10 February 2011

Sixth in the League. Eighth in the World

Before becoming the slightly more enlightened Liverpool supporter (a legacy of Messrs. Hicks and Gillett’s time at the club) that I am at present, I’ve always wondered why the powers that be at Liverpool have always been obsessed with either a new ground or increasing Anfield’s capacity. At a maximum capacity of 45,362, it’s not the largest of grounds in the country but with an average attendance not exceeding 44,000 in even the best of recent seasons, it just didn’t make sense to increase capacity any further. So, I conveniently brush it aside as more of a mine’s-bigger-than-yours ego type thing between clubs.

Well, the latest financial results certainly provide a different picture. According to the newly released Football Monely League 2011 report (you can download the full report here), although Liverpool are still part of English football's so-called Big 4 in terms of revenue earned, if one were to dig deeper into the figures, some worrying facts are revealed.

Note: All figures quoted in millions (just in case there was any confusion!)

One of those facts is Liverpool's Matchday takings which fall well short of the other three rival clubs. Even Chelsea, whose ground is more comparable to that of Anfield in terms of capacity generate £24.3m per annum more than Liverpool. Of course, that's ignoring the fact their fanbase is completely different to that of Liverpool's which allows the London club to charge exhorbitant amounts for its tickets. As an increase in ticket prices is never going to be viable permanent option, Liverpool need to look into different ways to increasing Matchday revenue. That's the root of the new ground/increased capacity obsession.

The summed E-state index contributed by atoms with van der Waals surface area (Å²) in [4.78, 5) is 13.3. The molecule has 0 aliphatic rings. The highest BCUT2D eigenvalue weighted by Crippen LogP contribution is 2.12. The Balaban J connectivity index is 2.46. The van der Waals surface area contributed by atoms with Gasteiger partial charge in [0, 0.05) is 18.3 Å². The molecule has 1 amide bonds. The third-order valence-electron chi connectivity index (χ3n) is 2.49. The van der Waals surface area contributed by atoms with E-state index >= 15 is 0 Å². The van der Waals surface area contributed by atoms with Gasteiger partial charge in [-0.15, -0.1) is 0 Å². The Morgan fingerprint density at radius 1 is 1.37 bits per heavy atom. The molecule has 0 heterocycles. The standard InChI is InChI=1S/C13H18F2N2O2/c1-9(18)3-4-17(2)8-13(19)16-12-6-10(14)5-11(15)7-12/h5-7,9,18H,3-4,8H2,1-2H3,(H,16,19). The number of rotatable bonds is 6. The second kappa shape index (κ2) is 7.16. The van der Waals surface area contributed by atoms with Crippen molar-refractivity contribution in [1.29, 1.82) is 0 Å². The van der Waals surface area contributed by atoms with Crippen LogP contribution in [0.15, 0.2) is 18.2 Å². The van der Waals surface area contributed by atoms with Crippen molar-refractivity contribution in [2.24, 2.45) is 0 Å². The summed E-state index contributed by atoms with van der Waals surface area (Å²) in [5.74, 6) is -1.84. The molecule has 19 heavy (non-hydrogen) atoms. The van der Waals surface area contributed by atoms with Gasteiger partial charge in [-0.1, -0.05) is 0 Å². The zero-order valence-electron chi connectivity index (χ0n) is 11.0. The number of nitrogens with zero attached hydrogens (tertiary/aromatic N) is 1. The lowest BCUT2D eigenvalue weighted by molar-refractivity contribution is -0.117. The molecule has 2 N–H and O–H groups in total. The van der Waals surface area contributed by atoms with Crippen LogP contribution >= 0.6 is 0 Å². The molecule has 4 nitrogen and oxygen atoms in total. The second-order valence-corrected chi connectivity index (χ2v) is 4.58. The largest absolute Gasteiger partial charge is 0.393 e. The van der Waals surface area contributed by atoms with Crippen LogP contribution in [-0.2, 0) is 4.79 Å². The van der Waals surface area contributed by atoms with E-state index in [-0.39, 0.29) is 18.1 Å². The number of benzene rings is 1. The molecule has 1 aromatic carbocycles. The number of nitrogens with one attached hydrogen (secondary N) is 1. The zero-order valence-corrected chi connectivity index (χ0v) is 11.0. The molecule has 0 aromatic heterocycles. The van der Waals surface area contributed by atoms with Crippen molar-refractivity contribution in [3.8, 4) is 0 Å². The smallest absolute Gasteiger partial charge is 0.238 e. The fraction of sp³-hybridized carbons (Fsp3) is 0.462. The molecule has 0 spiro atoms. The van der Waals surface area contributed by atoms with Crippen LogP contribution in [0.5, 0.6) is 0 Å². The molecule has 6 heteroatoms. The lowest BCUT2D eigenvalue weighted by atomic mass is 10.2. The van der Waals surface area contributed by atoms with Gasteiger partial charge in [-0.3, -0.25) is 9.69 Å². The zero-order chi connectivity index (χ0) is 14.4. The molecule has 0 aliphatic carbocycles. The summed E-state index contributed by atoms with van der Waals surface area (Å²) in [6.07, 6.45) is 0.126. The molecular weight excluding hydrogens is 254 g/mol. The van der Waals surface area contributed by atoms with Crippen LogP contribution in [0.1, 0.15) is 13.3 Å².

I hate to admit this but the reality of it is, the aim for the current management team must be to achieve the type of numbers United are currently getting (it probably is as John Henry can't seem to stop going on about it). At a whopping £57.3m more than that of Liverpool, it's not surprising why United are so strong in the transfer market, when they need to be. Ignoring the interest payments on their debt (thankfully no longer a problem at Anfield these days), United can basically acquire an additional Suarez-Carroll combo every single season. Scary thought isn't it?

But why expand capacity or build a bigger stadium when we won't have anyone to fill it (see average attendance above)?

Well, to start off, averages are just that. They don't reflect the periods of high demand for seats. Imagine a European night at Anfield or a derby match or even a match against our rivals. Surely, demand for those games exceed Anfield's current capacity. And then, if I took an educated guess at the whole issue, I'd say Liverpool are losing out on millions from the corporate, prawn-sandwich eating and glory-hunter brigade (loads of those over at Old Trafford by the way).

Yes, in an ideal world, we wouldn't need to fill our ground with the type of "fans" mentioned above and turn Anfield into a library but that's the reality of football these days. Who knows, those not-so-ideal fans might just get converted and come good one of these days. If they don't, I'd be happy to take their money off them anyway...

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